What Muslim Scholars Opined on Takfir (Excommunication)

Dhahabi relates in his Siyar A’lam al-Nubala’ that Zahir al-Sarakhsi said: “When Abu ‘l-Hasan al-Ash’ari drew close to death in my house in Baghdad he called me and I went to him. He said, ‘Be witness that I do not make takfir of anyone from the people of the qibla (i.e. Muslims), because they all make reference to the same deity, just their verbiage is different.'” Dhahabi then says, “I also take the same as my belief. Similarly, during the end of his life, our Shaykh Ibn Taymiya used to say, ‘I do not make takfir of anyone from this umma.’ He would say that the Messenger of Allah (pbuh) said, ‘Only the believer is regular in performing wudu (ritual ablution),’ so whoever is regular on their salat with wudu is a believer” (10:16). (Al-Ta’liq al-Muyassar 427)

Many exhortations have been reported from the scholars regarding takfir of Muslims. The Syrian Hanafi jurist Haskafi says, “Know that a formal legal opinion (fatwa) will not be issued regarding a Muslim whose statements can be interpreted in a positive way, or when there is a difference of opinion regarding the unbelief of a person [who makes such a statement], even if that [difference] is based on a weak narration” (Al-Durr al-Mukhtar 3:287). Ibn Nujaym states, “I have made it binding on myself not to issue a formal legal verdict of unbelief regarding any matter in which the scholars have differed” (Al-Bahr al-Ra’iq 5:210).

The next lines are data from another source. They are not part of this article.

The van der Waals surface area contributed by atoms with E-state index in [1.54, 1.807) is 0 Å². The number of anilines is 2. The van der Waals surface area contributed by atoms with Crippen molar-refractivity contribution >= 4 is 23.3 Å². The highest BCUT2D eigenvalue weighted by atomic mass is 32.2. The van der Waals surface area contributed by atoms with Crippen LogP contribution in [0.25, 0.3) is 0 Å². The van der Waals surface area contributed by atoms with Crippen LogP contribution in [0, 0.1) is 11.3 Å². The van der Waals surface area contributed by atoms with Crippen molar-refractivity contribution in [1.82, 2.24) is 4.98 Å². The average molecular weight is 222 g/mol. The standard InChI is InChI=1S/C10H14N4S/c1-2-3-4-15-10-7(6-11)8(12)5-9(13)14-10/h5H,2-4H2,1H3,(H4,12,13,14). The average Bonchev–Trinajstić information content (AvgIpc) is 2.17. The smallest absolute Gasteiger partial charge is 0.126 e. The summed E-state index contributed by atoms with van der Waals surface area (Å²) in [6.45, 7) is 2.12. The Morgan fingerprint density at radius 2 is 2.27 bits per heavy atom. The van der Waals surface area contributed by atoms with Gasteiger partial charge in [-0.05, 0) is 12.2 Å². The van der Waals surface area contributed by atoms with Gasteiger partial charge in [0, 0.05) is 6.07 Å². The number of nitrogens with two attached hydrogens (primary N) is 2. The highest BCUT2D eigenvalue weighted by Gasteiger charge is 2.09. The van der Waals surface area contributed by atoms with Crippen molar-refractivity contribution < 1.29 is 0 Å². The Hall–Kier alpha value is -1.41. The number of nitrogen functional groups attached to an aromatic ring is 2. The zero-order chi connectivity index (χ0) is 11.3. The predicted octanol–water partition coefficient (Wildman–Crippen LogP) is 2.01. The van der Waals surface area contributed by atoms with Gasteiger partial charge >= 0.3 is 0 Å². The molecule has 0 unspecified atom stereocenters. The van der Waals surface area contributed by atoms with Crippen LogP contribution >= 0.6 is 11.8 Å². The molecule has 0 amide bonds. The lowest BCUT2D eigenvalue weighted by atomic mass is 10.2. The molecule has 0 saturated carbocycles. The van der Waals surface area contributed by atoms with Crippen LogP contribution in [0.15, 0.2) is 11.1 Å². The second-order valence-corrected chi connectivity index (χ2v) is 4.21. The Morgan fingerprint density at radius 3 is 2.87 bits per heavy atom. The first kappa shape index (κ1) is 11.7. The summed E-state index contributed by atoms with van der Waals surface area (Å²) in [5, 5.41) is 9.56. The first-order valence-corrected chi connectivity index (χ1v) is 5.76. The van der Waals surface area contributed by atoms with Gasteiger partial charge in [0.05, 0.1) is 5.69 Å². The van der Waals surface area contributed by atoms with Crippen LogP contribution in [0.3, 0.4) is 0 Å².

The Shafi scholar Ibn Hajar al-Haytami says, “What our scholars have clearly said is that no judgement should be made against a person who has uttered something that could constitute unbelief until he is questionsed, that is, he is asked of his intention. If he says, ‘I intended such and such’ and such a thing can be clearly taken as unbelief, then a judgement of takfir will be made. If he has intended a meaning that is not of unbelief, then takfir will not be made (Al-Fatawa al-Kubra 4:239).

Mulla Al-Qari has quoted that Ibn Hajar al-‘Asqalani said, “The correct opinion according to the majority of the early and later scholars is that we do not make takfir of the innovators and sectarians unless they declare open unbelief and not just words whose implications may be construed as unbelief. This is because the soundest opinion is that the necessary implications of a position cannot be taken as the position itself. Based on this, the Muslims have been dealing with such people as believers in terms of intermarriage, praying on their deceased, and burying them in their cemeteries, because even though such people are considered to be in error, unexcusable, and correctly labeled unrighteous and deviant, their intention by what they have uttered is not to adopt unbelief (Mirqat al-Mafatih quoted by Mubarakpuri in his Tuhfat al-Ahwadhi 2:326).

Shaykh Ghawji after compiling the above statements concludes by saying, “We should constantly keep in mind the words of Allah: ‘The believers are but a single brotherhood. So make peace and reconciliation between your two (contending) brothers; and fear Allah, that you may receive mercy'” (Qur’an 49:10). (Al-Ta’liq al-Muyassar 534).

Source: Abu Hanifa’s Al-Fiqh al-Akbar Explained, pg. 150, footnotes 154 and 155.

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